Engines of Our Ingenuity

No. 521:
BLACK SOLDIERS IN THE CIVIL WAR

by John H. Lienhard

Click here for audio of Episode 521.

Today, black Americans give us a lesson in freedom. The University of Houston's College of Engineering presents this series about the machines that make our civilization run, and the people whose ingenuity created them.

Freedom is the other face of creativity. Freedom is a costly commodity. We enjoy so much freedom, earned at bitter cost. Yet we sell it off in little pieces. We give freedom away to convenience, to safety, and to security. That's true of creativity, too. Creativity is risk. It also entails the dangers of strange places -- of daring to claim freedom of the mind.

The Civil War laid the freedom issue before black Americans. Most Northern whites thought dying for a cause was their birthright alone. Black Americans knew, as no white could, how costly freedom was. They clamored to join the fight.

The Union Army didn't form black units until 1862. When they did, blacks poured in -- 180,000 of them. By War's end, a tenth of our army was black. Twenty percent of them died -- mostly from disease in their terrible segregated facilities. But they died in combat as well. Twenty-one black soldiers received the Medal of Honor.

One soldier, an escaped slave from Kentucky, said, "When I donned my Union blues, I felt freedom in my bones." Yet the change from slave to free wasn't always immediate. A white commander of a black unit talked about getting rid of "plantation manners" -- hat in hand, with eyes averted.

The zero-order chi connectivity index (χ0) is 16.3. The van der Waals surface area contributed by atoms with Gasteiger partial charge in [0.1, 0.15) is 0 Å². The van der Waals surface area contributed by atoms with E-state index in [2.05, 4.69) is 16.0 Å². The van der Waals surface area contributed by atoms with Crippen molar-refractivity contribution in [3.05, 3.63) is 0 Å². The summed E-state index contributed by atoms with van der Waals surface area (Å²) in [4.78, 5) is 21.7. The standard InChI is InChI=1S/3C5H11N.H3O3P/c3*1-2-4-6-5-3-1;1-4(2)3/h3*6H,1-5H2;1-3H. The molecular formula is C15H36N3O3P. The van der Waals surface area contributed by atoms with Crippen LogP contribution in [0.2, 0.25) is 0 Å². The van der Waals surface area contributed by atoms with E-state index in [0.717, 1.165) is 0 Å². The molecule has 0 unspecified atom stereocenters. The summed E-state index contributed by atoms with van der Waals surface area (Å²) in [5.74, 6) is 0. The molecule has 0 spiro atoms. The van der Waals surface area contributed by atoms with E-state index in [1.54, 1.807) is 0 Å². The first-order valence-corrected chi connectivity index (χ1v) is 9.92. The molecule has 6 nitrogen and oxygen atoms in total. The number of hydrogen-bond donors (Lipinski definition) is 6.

Maybe black soldiers had learned plantation manners under the whip. But they'd also honed a finely tempered inner core. One surprised officer said of his troops: "They were [so] cool and wary [in combat. You'd think] wild turkeys were the only game."

Northern draft rioters lynched blacks. Southern troops shot black prisoners. Black soldiers got less pay. They were shunted off to labor details. The movie Glory showed how they marched to a hero's slaughter at Fort Wagner. That happened again at Port Hudson and Petersburg. They triumphed in the Battles of Millikan's Bend and New Market Heights.

So the Civil War ended. White America soon forgot black heroism. Yet something was left. War is ghastly and questionable. But it's also a great proving ground of the human heart. 140,000 surviving blacks had faced that cold moment, and they had not found themselves wanting.

140,000 men had gained what each of us must eventually gain. They'd found the knowledge of their own inner capacity that each of us must find -- one way or another -- before we can be whole.

I'm John Lienhard, at the University of Houston, where we're interested in the way inventive minds work.

(Theme music)


Fincher, J., The Hard Fight was Getting Into the Fight at All. Smithsonian, October, 1990, pp. 46-61.

Glatthaar, J.T., Forged in Battle: The Civil War Alliance of Black Soldiers and White Officers. New York: The Free Press, a Division of Macmillan, Inc., 1990.



Image courtesy of Special Collections, UH Library

From The Black Phalanx, 1861-65


The Engines of Our Ingenuity is Copyright © 1988-1997 by John H. Lienhard.

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